Ukraine should beware of the Georgian development model
When Ukrainian President Zelenskyy announced that he would seek Mikhail Saakashvili’s appointment as deputy prime minister, commentators were split. For some, Zelenskyy was displaying a serious intent to kickstart reforms by appointing a seasoned anti-corruption warrior. For others, he was simply engaging in a public relations campaign to distract attention from his limited achievements in his first year in office, especially from his controversial removal of some high profile and credible reformers from office.
There is, however, a third and much more intriguing option: that Saakashvili’s appointment represents the culmination of Zelenskyy’s desire to adopt the Georgian development model. At first sight, this seems like a positive move. Saakashvili is famous for overseeing Georgia’s momentous developmental improvement after the disastrous Shevernadze era. On his watch, Georgia went from being an overwhelming corrupt and criminal failed state to a business-friendly, small-state economy with very low petty corruption and a meteoric improvement in international corruption and governance indicators.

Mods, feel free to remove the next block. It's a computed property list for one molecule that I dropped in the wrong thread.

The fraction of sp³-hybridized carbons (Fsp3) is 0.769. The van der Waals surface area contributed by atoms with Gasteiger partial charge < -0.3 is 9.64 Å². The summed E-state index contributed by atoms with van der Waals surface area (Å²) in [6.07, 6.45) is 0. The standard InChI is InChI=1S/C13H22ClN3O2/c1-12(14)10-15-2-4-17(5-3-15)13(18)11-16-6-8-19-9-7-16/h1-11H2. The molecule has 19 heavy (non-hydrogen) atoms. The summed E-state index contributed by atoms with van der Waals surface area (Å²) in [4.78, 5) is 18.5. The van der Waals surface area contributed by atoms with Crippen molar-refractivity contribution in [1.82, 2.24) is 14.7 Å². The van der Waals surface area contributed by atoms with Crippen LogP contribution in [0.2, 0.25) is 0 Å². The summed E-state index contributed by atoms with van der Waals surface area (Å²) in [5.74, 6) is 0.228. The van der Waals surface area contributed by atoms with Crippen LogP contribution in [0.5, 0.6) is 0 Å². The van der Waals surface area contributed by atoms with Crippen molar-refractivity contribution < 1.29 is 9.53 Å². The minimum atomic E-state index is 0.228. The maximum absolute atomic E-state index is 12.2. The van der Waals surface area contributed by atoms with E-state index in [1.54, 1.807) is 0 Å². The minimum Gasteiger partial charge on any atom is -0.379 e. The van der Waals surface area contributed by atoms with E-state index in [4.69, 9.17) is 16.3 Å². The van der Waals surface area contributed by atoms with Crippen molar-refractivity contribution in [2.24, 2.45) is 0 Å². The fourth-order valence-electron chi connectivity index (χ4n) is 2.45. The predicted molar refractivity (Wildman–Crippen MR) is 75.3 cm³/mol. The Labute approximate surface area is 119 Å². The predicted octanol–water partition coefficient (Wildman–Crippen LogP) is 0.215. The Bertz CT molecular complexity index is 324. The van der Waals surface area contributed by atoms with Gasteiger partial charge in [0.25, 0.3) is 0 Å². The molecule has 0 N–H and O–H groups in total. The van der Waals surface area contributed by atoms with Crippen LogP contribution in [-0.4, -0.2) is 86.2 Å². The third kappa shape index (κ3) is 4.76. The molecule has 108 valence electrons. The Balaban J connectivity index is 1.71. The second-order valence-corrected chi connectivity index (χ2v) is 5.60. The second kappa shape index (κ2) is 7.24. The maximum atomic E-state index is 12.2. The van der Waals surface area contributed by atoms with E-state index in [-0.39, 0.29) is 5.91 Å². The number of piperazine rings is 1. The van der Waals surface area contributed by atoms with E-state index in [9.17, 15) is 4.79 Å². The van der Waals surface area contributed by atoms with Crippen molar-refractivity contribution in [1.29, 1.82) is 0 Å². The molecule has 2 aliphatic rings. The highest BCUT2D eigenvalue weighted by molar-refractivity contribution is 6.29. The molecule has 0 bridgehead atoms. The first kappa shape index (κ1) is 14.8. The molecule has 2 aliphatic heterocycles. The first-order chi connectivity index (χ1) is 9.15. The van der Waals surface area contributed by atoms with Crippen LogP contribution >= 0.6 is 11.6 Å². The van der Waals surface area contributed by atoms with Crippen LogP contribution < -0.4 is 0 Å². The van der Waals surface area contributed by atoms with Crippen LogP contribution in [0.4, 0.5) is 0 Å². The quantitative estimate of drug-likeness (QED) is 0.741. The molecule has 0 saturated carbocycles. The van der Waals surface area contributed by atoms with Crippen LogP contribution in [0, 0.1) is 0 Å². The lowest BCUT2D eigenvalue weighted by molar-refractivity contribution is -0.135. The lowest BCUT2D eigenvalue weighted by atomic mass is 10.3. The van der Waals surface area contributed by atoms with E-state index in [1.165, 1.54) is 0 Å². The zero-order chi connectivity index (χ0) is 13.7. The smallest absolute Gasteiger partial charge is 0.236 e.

Rose Revolution not as rosy as it seems?
There is, however, a less than wholesome side to this story. Saakashvili was undoubtedly a reformer, but whether he was much of a democrat is open to question. With his popular mandate following Georgia’s Rose Revolution of 2003 (he received 96 per cent of the vote in the subsequent presidential election and his United National Movement received 76 per cent in the parliamentary election), he unleashed a reform programme with scant regard for normal democratic checks and balances. The judiciary and law enforcement were deployed as tools of the executive, rather than checks on its power. Parliament was sidelined and decision-making was concentrated around a cabal of Saakashvili’s young, Western-educated allies. The constitution was changed to transform Georgia into a “super-presidential” state with a dominant executive.
Law enforcement agencies were not, or at least did not operate, independently from the government. Instead, they were frequently used selectively, targeting opponents of the ruling party while turning a blind eye to the activities of dubious business interests close to them. Although criminals and corrupt officials were stripped of their property and given draconian prison sentences, there was widespread (and arguably institutionalised) torture in the prison system. The public administration lacked independence and there was widespread use of state administrative resources to support the ruling party during election campaigns.
It took the arrival to the political scene of Bidzina Ivanishvili – Georgia’s richest man who made his money in the chaos of 1990s Russia – to mobilise his vast wealth to remove Saakashvili and his party from power in 2012. After nine years of “autocratic modernisation” under Saakashvili, Ivanishvili was quickly able to consolidate power and take control of a heavily centralised and executive dominated state for his own purposes.